Born in Srinagar in 1898 into a Peer family of modest means, Muhammad Amin Qureshi was barely out of primary school when he lost his father, and continued education solely due to his mother’s sacrifices and privations.
But circumstances forced him to seek work after matriculation, and he served as a volunteer in the Revenue Department and the Department of Prisons for some time.
In 1918, Khwaja Kamaal-ud-Din, a prominent lawyer from Punjab, engaged him as his personal secretary when on a visit to Srinagar.
This proved to be a turning point in Qureshi’s life.
Greatly impressed by the young man’s talents, the lawyer took him along to Lahore, and thereafter on extensive tours in Burma, Malaya, Singapore, Indonesia, and eventually Europe.
The six years he spent on the Continent, travelling through France, Germany, England and other countries, served to educate him further, heightening his concern for fellow Kashmiris whose condition he found deeply distressing when back home in 1925.
Qureshi began a long association with Molvi Muhammad Abdullah Vakil and Ghulam Ahmad Ashai, two prominent Kashmiris who played a significant role in Kashmir’s political awakening and happened to live in his neighbourhood.
During their discussions on political and other issues facing Kashmir, he would share his experiences and observations in Europe, which gave their endeavours a fresh perspective.
The group began calling for newspapers from Lahore and other parts of India, and analyzing news and commentary, an exercise that helped it immensely to frame its own strategy.
This culminated in the Reading Room Party, or Movement.
When Sheikh Muhammad Abdullah joined it, Qureshi was assigned the humble task of washing his clothes, which he accepted without hesitation.
He also opened a bookshop at Fateh Kadal, and would gift books to poor students despite friends advising against it.
Not surprisingly, the business did not survive for long.
Qureshi was critically injured on July 13, 1931 when Dogra soldiers opened indiscriminate fire on peaceful protestors outside the Central Jail in Srinagar.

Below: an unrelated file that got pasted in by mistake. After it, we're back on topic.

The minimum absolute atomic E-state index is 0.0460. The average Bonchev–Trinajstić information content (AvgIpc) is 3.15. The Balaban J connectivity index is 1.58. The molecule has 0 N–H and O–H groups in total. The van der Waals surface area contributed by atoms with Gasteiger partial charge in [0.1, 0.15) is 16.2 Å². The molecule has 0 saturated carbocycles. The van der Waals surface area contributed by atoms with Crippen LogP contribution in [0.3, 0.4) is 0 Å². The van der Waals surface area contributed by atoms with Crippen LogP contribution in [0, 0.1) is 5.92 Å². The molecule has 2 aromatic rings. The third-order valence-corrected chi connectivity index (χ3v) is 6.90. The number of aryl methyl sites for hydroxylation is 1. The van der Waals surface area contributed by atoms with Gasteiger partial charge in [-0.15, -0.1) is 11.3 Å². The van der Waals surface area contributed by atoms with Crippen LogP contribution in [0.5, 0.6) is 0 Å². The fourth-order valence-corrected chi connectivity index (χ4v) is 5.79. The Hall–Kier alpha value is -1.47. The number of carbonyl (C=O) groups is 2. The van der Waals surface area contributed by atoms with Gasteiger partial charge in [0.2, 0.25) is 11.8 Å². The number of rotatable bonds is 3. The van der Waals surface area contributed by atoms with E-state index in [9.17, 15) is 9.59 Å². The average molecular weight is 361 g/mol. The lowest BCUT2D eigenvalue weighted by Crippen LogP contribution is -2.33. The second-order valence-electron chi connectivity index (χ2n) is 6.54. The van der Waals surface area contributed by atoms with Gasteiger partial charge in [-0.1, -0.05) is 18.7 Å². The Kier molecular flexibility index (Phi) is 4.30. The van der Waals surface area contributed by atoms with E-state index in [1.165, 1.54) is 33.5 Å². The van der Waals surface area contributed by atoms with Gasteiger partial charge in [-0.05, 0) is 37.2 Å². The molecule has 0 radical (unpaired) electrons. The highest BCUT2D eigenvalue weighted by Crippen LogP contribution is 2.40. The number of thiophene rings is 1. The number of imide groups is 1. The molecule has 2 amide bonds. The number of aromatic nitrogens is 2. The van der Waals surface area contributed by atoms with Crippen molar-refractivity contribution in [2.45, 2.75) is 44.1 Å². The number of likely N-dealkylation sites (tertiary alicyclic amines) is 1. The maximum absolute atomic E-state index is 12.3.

He joined the Muslim Conference formally and became an important member. When Sheikh Muhammad Abdullah converted the party into the National Conference in 1939, he opposed the decision, and left Kashmir to work with his exiled friend, Abdul Salam Rafiqui, in Indonesia.
Returning to Srinagar in 1941, he joined the Islah newspaper, working for it till 1948, a time when political dissidents were being asked to leave the Valley.
Many Muslim Conference activists had already done so, going to Pakistan-administered Kashmir, and friends urged Qureshi also to follow them, but family problems compelled him to stay back, and suffer persecution.
The government banned the Islah, sealed its office, and seized the furniture.
The police did not even register a complaint for his stolen typewriter.
His hard times hardened further.
Some of his friends, who had switched to the other side, asked him to meet Sheikh Muhammad Abdullah and assure him of his loyalty.
He refused, and continued to suffer.
He had to sell his house for his daughter’s marriage.
Forced to live in rented accommodation, and enduring severe hardship, he held on to his political beliefs.
In 1969, Qureshi happened to meet Sheikh Muhammad Abdullah, who had been just released from jail and was raising funds for the reconstruction of the Hazratbal Shrine.
When Abdullah asked for an exclusive meeting, he declined, saying: “Sheikh Sahib, I am what I was in 1931, 1938 and 1948.”
In 1971, friends and relatives advised him to enroll for the freedom fighters’ pension then under the government’s consideration, but he refused again, earning their resentment.
Muhammad Amin Qureshi passed away on May 12, 1977.